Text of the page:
Animal Generation and Substance in Sennert and Leibniz Chapter uri icon

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abstract

  • \textlessdiv class="abstract" data-abstract-type="normal"\textgreater\textlessp\textgreaterINTRODUCTION\textless/p\textgreater\textlessp\textgreaterGottfried Leibniz is well known for his claim to have “rehabilitated” the substantial forms of scholastic philosophy, forging a reconciliation of the New Philosophy of Descartes, Mersenne, and Gassendi with Aristotelian metaphysics (in his so-called \textlessspan class=’italic’\textgreaterDiscourse on Metaphysics\textless/span\textgreater, 1686). Much less celebrated is the fact that fifty years earlier (in his \textlessspan class=’italic’\textgreaterHypomnemata physica\textless/span\textgreater, 1636) the Bratislavan physician and natural philosopher Daniel Sennert had already argued for the indispensability to atomism of (suitably reinterpreted) Aristotelian forms, in explicit opposition to the rejection of substantial forms by his fellow atomist Sébastien Basson.\textless/p\textgreater\textlessp\textgreaterIn this essay I want to set Leibniz’s philosophy in a novel perspective by comparing it with Sennert’s anticipation of his reintroduction of substantial forms. And I shall be doing this by looking at motivations for his theory of substance in his views on biological generation. I shall be especially concerned with the genesis of Leibniz’s views and therefore with the context of his youthful commitment to atomism in the period from roughly 1666 to 1678. And I shall argue here, by a comparison with the case of Sennert, that this atomism, rather than being irrelevant to his mature philosophy of substantial forms and monads, actually throws considerable light on it. For it turns out that, despite the huge differences in the contexts in which the young Leibniz and Sennert wrote and in the details of their views, there is a fair degree of commonality between the two in their motivations.\textless/p\textgreater\textless/div\textgreater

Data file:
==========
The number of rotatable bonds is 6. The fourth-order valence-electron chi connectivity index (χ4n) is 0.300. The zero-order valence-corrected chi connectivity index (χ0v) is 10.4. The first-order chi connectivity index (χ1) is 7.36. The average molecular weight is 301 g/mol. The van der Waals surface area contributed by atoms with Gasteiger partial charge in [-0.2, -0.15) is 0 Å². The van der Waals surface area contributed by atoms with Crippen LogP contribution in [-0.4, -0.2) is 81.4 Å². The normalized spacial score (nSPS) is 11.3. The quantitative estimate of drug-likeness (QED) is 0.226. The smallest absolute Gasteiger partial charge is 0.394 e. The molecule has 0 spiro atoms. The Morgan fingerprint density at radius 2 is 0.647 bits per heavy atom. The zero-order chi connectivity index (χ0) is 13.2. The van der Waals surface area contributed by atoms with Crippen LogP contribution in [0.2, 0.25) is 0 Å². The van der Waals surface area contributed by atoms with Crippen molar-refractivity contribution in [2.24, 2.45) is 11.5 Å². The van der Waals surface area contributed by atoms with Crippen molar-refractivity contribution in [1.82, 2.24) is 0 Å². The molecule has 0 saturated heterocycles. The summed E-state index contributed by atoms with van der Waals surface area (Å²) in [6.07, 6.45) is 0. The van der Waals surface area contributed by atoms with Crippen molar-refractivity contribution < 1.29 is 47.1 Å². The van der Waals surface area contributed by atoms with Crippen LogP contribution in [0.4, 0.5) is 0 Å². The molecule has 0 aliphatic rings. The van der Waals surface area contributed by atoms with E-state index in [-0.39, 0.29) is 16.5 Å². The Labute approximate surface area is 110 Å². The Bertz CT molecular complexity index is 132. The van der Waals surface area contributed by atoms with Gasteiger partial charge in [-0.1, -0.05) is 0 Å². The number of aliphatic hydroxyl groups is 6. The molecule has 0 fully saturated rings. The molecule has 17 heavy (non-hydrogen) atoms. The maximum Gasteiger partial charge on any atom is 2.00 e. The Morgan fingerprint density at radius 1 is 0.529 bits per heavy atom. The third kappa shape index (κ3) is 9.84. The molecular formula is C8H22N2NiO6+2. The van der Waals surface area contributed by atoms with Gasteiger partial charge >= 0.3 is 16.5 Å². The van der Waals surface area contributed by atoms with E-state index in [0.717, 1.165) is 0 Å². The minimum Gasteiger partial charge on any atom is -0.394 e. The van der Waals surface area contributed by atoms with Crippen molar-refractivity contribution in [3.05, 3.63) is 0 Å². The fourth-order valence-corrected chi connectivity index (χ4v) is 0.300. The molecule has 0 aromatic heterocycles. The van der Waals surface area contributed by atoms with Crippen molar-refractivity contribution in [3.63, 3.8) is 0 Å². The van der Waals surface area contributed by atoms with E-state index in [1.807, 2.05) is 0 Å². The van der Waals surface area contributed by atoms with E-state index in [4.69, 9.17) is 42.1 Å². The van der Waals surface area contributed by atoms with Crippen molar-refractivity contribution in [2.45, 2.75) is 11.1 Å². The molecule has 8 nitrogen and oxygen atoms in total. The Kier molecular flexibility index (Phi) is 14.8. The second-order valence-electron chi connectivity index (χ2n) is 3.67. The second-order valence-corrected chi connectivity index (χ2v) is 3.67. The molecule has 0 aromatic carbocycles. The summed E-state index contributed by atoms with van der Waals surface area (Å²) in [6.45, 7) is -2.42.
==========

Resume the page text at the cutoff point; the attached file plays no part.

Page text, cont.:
publication date

  • May 2006